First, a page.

Over the course of the following year, Joyce was continually besieged with difficulties surrounding the publication of Ulysses (its early serialization in the Little Review was declared indecent in the U.S.). Joyce was at a loss, and one day confided these difficulties to Beach, to which she responded: “Would you let Shakespeare and Company have the honor of bringing out your Ulysses?”
As A. Walton Litz notes in his publication history of Ulysses, Beach wrote to her mother soon after, “It’s decided. I’m going to publish “Ulysses” of James Joyce in October . . . . ! ! ! ! Subscriptions to be sent to Shakespeare and Company at once.” Publication proved anything but easy—Odyssean even—as Joyce continued to revise and expand his unwieldy manuscript. There was immense difficulty in setting the “Circe” episode to type, and Beach exhausted a number of resources in the publication process. In her memoir, Beach describes how Hemingway—whom she recalled as one of her best customers—helped smuggle copies of the novel out of the country: “Daily, he boarded the ferry, a copy of Ulysses stuffed down inside his pants.”
When Shakespeare and Company first published Ulysses in 1922—typographical errors and all—Joyce sent Beach a tribute in the style of Shakespeare: “Who is Sylvia, what is she / That all our scribes commend her?” (A modified version of that first line appears in Finnegan’s Wake: “for Who-is-silvier”.) T. S. Eliot wrote that, “But for two generous and devoted women—Harriet Weaver [Joyce’s longtime patron] and Sylvia Beach—I do not know how Joyce could have survived or how his works could have got published.”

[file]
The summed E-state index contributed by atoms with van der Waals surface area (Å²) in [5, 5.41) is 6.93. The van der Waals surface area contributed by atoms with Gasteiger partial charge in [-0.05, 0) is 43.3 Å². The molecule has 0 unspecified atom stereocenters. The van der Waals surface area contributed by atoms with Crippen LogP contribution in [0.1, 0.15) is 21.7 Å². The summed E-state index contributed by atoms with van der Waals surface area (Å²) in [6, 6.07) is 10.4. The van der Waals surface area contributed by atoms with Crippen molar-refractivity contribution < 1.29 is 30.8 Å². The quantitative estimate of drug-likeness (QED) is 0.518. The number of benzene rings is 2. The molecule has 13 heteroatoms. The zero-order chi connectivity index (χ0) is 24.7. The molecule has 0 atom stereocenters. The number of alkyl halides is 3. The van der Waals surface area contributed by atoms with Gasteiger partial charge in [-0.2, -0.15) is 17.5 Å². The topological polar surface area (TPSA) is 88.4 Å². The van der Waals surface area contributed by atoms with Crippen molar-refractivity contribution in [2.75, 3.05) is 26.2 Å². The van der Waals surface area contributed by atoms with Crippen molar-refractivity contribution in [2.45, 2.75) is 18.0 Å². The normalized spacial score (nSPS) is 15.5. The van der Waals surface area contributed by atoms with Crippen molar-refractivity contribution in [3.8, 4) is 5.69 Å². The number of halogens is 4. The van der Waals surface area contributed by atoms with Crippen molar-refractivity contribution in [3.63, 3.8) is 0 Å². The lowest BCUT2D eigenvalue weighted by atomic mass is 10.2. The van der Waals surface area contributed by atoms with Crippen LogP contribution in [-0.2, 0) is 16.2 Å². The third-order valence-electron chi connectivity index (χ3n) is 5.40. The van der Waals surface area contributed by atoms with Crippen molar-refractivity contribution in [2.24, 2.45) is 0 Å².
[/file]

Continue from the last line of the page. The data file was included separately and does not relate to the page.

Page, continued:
In the early 1930s, Shakespeare and Company suffered financial difficulties. The Roaring Twenties had faded and the Left Bank had changed. In 1933, Joyce negotiated a contract for Ulysses with an American publisher (his financial difficulties were unending). An estrangement ensued and Beach ultimately relinquished her rights to the book without receiving any money. “A baby belongs to its mother, not to the midwife, doesn’t it?” Beach wrote consolingly.
In 1936, Shakespeare and Company was on the verge of shuttering when André Gide and a group of writers staged an intervention by petitioning for increased subscriptions. They also put on a show of unpublished work with readings by Paul Valéry, T. S. Eliot, and Hemingway, who apparently broke his rule against reading in public. Around this time, Beach, out of financial necessity, sold off some of her prized possessions, including manuscripts by Joyce and Hemingway. In spite of Gide’s efforts, with trouble mounting in Europe, Shakespeare and Company’s days were numbered.
During occupation in 1941, a German officer entered the store and asked about the last copy of Finnegans Wake on display. “It’s not for sale,” Beach told him. When he left, Beach hid the copy safely away. Later, the officer returned, this time threatening to come back and confiscate her goods. Within hours, she’d packed up her books and shuttered the library. “I visited the rue de l’Odéon daily, secretly,” Beach wrote of the aftermath. She later spent six months in an internment camp.
Beach’s memoir ends in 1944, with a moving description of the Liberation of Paris from her vantage at the rue de l’Odéon. From her apartment, Beach hears a booming voice calling her name amid the chaos—it was the voice of Hemingway. “I flew downstairs; we met with a crash; he picked me up and swung me around and kissed me while people on the street and in the windows cheered.” In Beach’s telling, Hemingway and his company dealt with the German snipers on Adrienne’s roof, before riding off in their jeeps. They went, Hemingway had said, “to liberate the cellar at the Ritz.”